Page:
Fenton — On Thursday, Aug. 29, much of the south part of the city’s trash, recycling and lawn waste was collected.
Blue bins with flipped lids denoted a completed route. Behind the waste collectors, the red lawn refuse truck is driven with a crew of two. One drives and the other rides in the back.
According to the U.S. Bureau of Labor Statistics 2017 National Census of Fatal Occupational Injuries, the recycling and solid waste disposal industry ranks as the fifth most dangerous job in the U.S.
In January, a sanitation worker with Dougie’s Disposal was critically injured in Deerfield Township when an 86-year-old Fenton man rear-ended their garbage truck.
Mike Sherfield with Republic Services is aware of how dangerous the job can be. “We get mixed up with other distracted drivers on the roadway,” he said. Sherfield is area safety manager for the Great Lakes Area of Republic Services, which includes Michigan, Indiana and Ohio.
“When you’re operating on the roadways, it’s an uncontrolled work environment,” he said. When you take a large, slow-moving vehicle that shares the road with other faster vehicles and not paying attention, “it can cause a lot of havoc,” Sherfield said.
His drivers have seen other motorists putting on makeup, shaving, eating and texting on their phones. The same drivers also can be distracted by road
construction, billboards and road signs. All of this can be compounded with poor visibility in certain weather conditions.
Fortunately, no recent crashes come to mind with Republic, he said.
Sanitation workers have a unique job in that they’re both commercial drivers and hydraulic equipment operators. The compaction and automatic arm mechanisms are run by hydraulics.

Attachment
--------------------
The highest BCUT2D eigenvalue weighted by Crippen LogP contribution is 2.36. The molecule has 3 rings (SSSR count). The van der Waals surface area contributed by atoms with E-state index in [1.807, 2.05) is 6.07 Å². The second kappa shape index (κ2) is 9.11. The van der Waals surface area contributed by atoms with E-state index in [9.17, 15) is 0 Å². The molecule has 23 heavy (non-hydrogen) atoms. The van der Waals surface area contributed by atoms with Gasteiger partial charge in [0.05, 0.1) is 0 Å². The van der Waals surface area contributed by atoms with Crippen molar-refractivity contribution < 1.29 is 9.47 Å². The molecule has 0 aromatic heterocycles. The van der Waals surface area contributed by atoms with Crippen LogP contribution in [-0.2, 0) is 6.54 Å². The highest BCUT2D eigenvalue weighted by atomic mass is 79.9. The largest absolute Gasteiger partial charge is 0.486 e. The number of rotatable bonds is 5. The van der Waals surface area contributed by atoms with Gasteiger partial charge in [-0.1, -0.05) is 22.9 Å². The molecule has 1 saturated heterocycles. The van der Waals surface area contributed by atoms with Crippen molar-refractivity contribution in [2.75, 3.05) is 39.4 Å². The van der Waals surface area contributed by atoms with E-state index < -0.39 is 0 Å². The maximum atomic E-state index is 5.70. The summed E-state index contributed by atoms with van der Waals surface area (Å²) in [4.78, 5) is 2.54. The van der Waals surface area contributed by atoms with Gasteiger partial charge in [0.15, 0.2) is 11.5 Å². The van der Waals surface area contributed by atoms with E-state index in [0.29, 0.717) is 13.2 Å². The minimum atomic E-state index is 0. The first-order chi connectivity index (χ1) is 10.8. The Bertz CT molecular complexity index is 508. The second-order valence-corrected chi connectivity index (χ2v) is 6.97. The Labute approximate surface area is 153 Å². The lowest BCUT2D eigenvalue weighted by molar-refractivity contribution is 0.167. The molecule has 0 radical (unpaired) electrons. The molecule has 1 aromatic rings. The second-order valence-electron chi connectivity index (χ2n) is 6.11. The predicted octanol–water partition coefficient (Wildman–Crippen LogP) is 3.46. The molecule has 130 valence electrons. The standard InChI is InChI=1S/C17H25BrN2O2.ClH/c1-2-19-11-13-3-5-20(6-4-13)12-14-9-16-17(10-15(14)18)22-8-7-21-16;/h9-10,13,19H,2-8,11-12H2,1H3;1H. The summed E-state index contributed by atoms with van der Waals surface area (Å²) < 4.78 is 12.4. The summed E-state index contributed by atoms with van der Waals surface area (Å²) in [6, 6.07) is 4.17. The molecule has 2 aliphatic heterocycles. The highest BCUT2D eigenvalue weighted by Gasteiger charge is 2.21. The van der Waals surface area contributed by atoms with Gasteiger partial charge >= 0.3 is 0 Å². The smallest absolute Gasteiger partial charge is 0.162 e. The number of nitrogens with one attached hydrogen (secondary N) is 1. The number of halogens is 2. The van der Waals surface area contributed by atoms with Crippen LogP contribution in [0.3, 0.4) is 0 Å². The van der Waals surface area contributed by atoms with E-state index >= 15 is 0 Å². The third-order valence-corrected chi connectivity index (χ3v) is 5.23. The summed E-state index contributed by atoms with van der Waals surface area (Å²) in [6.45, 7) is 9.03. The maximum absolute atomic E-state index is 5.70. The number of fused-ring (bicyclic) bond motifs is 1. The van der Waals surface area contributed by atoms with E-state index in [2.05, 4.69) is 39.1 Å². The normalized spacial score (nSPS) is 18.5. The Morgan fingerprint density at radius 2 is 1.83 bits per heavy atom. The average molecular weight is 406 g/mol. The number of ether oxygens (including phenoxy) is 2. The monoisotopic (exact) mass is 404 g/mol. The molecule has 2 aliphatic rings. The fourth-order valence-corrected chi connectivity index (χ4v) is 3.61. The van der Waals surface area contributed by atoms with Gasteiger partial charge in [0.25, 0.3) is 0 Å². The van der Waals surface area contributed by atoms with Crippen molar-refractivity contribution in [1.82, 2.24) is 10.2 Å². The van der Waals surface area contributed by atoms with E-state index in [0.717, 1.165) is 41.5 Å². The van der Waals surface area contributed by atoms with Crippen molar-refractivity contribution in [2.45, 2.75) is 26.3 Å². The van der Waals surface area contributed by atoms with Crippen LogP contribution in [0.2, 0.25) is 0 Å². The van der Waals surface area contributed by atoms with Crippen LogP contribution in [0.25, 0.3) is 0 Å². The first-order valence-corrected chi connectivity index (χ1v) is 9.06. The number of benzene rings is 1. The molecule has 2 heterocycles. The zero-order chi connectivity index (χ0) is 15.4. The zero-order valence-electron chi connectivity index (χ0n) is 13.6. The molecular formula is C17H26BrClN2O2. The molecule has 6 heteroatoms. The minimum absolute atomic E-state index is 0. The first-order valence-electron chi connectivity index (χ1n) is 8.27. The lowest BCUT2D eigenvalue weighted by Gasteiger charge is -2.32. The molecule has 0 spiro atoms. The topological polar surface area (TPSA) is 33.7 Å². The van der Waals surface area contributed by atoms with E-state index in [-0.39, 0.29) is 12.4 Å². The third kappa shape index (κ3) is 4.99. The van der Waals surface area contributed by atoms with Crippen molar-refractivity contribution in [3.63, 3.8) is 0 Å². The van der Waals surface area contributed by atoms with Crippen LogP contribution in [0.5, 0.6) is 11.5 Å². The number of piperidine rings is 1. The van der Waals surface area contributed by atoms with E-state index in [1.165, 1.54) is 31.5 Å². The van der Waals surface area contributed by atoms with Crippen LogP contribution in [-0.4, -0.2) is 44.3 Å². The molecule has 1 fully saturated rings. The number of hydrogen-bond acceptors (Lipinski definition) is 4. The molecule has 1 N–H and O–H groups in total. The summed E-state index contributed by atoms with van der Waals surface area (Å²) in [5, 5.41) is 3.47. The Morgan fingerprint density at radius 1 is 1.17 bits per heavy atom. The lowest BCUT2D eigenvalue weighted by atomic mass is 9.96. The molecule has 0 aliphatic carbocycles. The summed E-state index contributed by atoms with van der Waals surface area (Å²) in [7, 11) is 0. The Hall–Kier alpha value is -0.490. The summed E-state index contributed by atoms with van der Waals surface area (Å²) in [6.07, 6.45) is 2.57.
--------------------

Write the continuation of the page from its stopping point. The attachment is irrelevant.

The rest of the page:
Sherfield said defensive driving permeates every bit of training new drivers take. Training alone lasts three to six weeks.
Today, automated routes make up 70 percent of the Republic Services routes. The driver remains in the truck cab while an automated arm empties the waste container, making it a safer route system.
The rest are two-person, rear-loading trucks with a driver and a helper. “On average, the helper can lift 34 pounds per house,” spokesperson Deirdre Edgar said.
Fenton customers have various pick-up times for waste. On Thursday, the south part of the city along with the numbered streets were picked up with trash, recycling and lawn waste.
What can you do to help?
“Our customers can help our drivers by having all the trash on the curb the morning of their scheduled pickup and already separated by trash, recycling and yard waste,” she said.
Sherfield just asks motorists to follow the law — to slow down or go around garbage trucks. He also asks that drivers assume that when a truck is stopped, there could be a worker outside the truck.
Eliminating distractions keep sanitation workers and everyone safer. Sherfield is especially nervous at the first snow of the year or in times of fog.
This is another story in a series about dangerous jobs. More jobs will be featured in future Times editions.